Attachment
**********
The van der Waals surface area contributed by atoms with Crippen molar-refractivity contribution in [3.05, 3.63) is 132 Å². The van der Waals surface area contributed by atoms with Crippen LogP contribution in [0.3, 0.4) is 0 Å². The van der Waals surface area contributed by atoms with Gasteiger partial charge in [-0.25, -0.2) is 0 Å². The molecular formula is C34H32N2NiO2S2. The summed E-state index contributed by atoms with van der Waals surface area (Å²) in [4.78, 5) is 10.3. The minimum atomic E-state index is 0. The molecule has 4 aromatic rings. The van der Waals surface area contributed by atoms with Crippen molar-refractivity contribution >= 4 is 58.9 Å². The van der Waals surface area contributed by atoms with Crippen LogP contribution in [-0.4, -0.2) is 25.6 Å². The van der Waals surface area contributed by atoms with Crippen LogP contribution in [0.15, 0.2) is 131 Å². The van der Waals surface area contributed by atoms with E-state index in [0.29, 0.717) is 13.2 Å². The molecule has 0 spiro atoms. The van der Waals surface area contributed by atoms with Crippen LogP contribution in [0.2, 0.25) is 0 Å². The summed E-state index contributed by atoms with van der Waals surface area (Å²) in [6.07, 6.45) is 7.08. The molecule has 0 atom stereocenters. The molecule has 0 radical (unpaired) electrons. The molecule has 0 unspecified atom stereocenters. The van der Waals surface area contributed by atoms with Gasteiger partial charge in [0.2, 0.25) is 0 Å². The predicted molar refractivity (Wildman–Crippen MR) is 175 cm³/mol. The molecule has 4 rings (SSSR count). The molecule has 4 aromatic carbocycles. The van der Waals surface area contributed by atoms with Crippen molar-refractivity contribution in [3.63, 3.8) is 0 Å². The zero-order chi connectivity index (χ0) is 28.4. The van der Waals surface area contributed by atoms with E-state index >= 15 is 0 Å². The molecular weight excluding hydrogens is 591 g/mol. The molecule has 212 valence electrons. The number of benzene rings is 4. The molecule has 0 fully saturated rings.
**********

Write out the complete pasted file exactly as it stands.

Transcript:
The van der Waals surface area contributed by atoms with Crippen molar-refractivity contribution in [3.05, 3.63) is 132 Å². The van der Waals surface area contributed by atoms with Crippen LogP contribution in [0.3, 0.4) is 0 Å². The van der Waals surface area contributed by atoms with Gasteiger partial charge in [-0.25, -0.2) is 0 Å². The molecular formula is C34H32N2NiO2S2. The summed E-state index contributed by atoms with van der Waals surface area (Å²) in [4.78, 5) is 10.3. The minimum atomic E-state index is 0. The molecule has 4 aromatic rings. The van der Waals surface area contributed by atoms with Crippen molar-refractivity contribution >= 4 is 58.9 Å². The van der Waals surface area contributed by atoms with Crippen LogP contribution in [-0.4, -0.2) is 25.6 Å². The van der Waals surface area contributed by atoms with Crippen LogP contribution in [0.15, 0.2) is 131 Å². The van der Waals surface area contributed by atoms with E-state index in [0.29, 0.717) is 13.2 Å². The molecule has 0 spiro atoms. The van der Waals surface area contributed by atoms with Crippen LogP contribution in [0.2, 0.25) is 0 Å². The summed E-state index contributed by atoms with van der Waals surface area (Å²) in [6.07, 6.45) is 7.08. The molecule has 0 atom stereocenters. The molecule has 0 radical (unpaired) electrons. The molecule has 0 unspecified atom stereocenters. The van der Waals surface area contributed by atoms with Gasteiger partial charge in [0.2, 0.25) is 0 Å². The predicted molar refractivity (Wildman–Crippen MR) is 175 cm³/mol. The molecule has 4 rings (SSSR count). The molecule has 4 aromatic carbocycles. The van der Waals surface area contributed by atoms with Crippen molar-refractivity contribution in [3.63, 3.8) is 0 Å². The zero-order chi connectivity index (χ0) is 28.4. The van der Waals surface area contributed by atoms with E-state index >= 15 is 0 Å². The molecular weight excluding hydrogens is 591 g/mol. The molecule has 212 valence electrons. The number of benzene rings is 4. The molecule has 0 fully saturated rings.